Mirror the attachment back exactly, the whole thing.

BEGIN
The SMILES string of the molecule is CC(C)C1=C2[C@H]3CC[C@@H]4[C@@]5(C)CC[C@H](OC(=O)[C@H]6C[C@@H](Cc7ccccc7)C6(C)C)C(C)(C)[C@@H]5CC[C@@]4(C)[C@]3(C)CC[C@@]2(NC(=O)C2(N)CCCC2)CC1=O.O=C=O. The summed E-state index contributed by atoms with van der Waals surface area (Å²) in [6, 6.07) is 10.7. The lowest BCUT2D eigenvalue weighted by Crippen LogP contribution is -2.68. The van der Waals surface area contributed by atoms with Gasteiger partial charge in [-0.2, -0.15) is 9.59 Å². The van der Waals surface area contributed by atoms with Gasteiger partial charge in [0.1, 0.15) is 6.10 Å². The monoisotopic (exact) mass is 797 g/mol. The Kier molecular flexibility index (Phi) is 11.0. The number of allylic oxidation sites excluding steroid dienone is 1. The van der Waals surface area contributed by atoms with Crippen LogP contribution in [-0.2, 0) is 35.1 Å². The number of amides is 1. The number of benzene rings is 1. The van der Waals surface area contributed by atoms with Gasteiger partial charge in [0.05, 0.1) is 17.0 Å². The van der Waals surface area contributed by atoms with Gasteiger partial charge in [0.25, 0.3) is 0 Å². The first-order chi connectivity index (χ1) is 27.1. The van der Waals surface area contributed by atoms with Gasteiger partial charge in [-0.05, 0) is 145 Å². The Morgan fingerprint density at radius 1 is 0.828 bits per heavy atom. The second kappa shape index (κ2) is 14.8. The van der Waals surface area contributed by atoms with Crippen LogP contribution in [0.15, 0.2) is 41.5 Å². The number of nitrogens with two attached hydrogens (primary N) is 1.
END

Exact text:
The SMILES string of the molecule is CC(C)C1=C2[C@H]3CC[C@@H]4[C@@]5(C)CC[C@H](OC(=O)[C@H]6C[C@@H](Cc7ccccc7)C6(C)C)C(C)(C)[C@@H]5CC[C@@]4(C)[C@]3(C)CC[C@@]2(NC(=O)C2(N)CCCC2)CC1=O.O=C=O. The summed E-state index contributed by atoms with van der Waals surface area (Å²) in [6, 6.07) is 10.7. The lowest BCUT2D eigenvalue weighted by Crippen LogP contribution is -2.68. The van der Waals surface area contributed by atoms with Gasteiger partial charge in [-0.2, -0.15) is 9.59 Å². The van der Waals surface area contributed by atoms with Gasteiger partial charge in [0.1, 0.15) is 6.10 Å². The monoisotopic (exact) mass is 797 g/mol. The Kier molecular flexibility index (Phi) is 11.0. The number of allylic oxidation sites excluding steroid dienone is 1. The van der Waals surface area contributed by atoms with Crippen LogP contribution in [-0.2, 0) is 35.1 Å². The number of amides is 1. The number of benzene rings is 1. The van der Waals surface area contributed by atoms with Gasteiger partial charge in [0.05, 0.1) is 17.0 Å². The van der Waals surface area contributed by atoms with Gasteiger partial charge in [0.25, 0.3) is 0 Å². The first-order chi connectivity index (χ1) is 27.1. The van der Waals surface area contributed by atoms with Gasteiger partial charge in [-0.05, 0) is 145 Å². The Morgan fingerprint density at radius 1 is 0.828 bits per heavy atom. The second kappa shape index (κ2) is 14.8. The van der Waals surface area contributed by atoms with Crippen LogP contribution in [0.15, 0.2) is 41.5 Å². The number of nitrogens with two attached hydrogens (primary N) is 1.